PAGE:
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Remembering Freda Yates

Last week, I was browsing in a second-hand bookshop near Lancaster. In among the rows of old paperbacks and manuals for Ford Escorts, there was a threadbare copy of 'Cornertone Mathematics'.

I could hear her as clearly as though she was standing next to me, 'Morning Remove E. Get your Cornertones out'.

It's true that nobody ever forgets a good teacher; but Freda Yates was so much more than that. I would like to share with you all a little of what she meant to me.

Freda was my first form teacher at Elmslie. Nobody who was there before their demolition will ever forget the infamous 'huts', or Rooms five, six and seven as they were also known. The last two were art rooms, but Room 5 was Freda's fiefdom. She swept through its battered orange door, always immaculately dressed and in full make-up, looking more like a film star than a teacher.

Some of my fellow pupils found her a little intimidating, but I was always fascinated by her and she became my favourite teacher. When I left Elmslie, I went to the staff room to say goodbye and to give her a gift. She was delighted and made me promise to stay in touch with her.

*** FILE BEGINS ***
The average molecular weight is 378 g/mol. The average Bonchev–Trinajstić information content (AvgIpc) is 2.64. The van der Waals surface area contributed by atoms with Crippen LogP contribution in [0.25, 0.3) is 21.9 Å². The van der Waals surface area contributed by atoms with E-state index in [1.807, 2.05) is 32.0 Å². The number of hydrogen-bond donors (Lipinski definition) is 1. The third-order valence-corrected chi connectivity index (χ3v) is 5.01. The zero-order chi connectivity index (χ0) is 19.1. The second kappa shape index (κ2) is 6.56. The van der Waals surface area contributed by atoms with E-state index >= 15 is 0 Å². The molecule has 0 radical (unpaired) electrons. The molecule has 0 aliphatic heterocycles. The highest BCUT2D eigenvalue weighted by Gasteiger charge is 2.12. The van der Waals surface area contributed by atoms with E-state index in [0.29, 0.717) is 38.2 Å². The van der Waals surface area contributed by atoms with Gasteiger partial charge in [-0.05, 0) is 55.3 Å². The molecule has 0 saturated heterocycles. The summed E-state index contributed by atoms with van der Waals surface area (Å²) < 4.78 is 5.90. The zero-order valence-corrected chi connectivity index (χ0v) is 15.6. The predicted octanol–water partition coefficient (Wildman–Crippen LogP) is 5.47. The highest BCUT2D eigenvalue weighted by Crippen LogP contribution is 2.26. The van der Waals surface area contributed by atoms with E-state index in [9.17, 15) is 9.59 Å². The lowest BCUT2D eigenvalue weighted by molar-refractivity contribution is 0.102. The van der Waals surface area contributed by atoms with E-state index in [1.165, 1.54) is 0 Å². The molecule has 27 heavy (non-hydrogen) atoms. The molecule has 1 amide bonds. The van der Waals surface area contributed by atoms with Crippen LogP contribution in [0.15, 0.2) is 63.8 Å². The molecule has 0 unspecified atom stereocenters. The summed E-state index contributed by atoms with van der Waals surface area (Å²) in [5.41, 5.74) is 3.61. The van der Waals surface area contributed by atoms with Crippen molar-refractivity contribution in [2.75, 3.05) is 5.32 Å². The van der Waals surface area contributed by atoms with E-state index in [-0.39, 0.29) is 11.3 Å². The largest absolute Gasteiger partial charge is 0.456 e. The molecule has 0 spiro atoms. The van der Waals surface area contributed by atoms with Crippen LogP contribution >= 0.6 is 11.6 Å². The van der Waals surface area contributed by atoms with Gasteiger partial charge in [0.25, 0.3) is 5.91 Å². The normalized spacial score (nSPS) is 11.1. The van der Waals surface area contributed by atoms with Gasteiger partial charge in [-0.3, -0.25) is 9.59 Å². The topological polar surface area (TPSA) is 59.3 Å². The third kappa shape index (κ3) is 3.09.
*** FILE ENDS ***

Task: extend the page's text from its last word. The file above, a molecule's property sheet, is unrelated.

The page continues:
Freda and her lovely husband, Jim, lived a short walk from me and I was often invited round for cake and coffee. Not many people may be aware that Freda was one good baker! As the years rolled by, we fell into an easy, warm friendship that lasted until her death in 2006.

My own mother died when I was barely in my twenties and it was Freda who comforted me then and in the years to come. She became a sort of surrogate mother to me; Freda was always the first person I called with any news, good or bad, that I had. I was living in London then, but we were in regular contact and when Freda and Jim visited the Houses of Parliament back in the 1990s, they made sure that I was invited to join them. It was a wonderful day.

We shared a lot of giggles over the years, often crying with laughter. It was a side that was rarely seen in class and that, perhaps, was a shame. Because without doubt, Freda was one of the kindest, most generous and funny people I have ever known. She wasn't just a teacher; she was my much loved friend. And I will always miss her.

Beverley Bannister

Freda and me at Wyecoller Village

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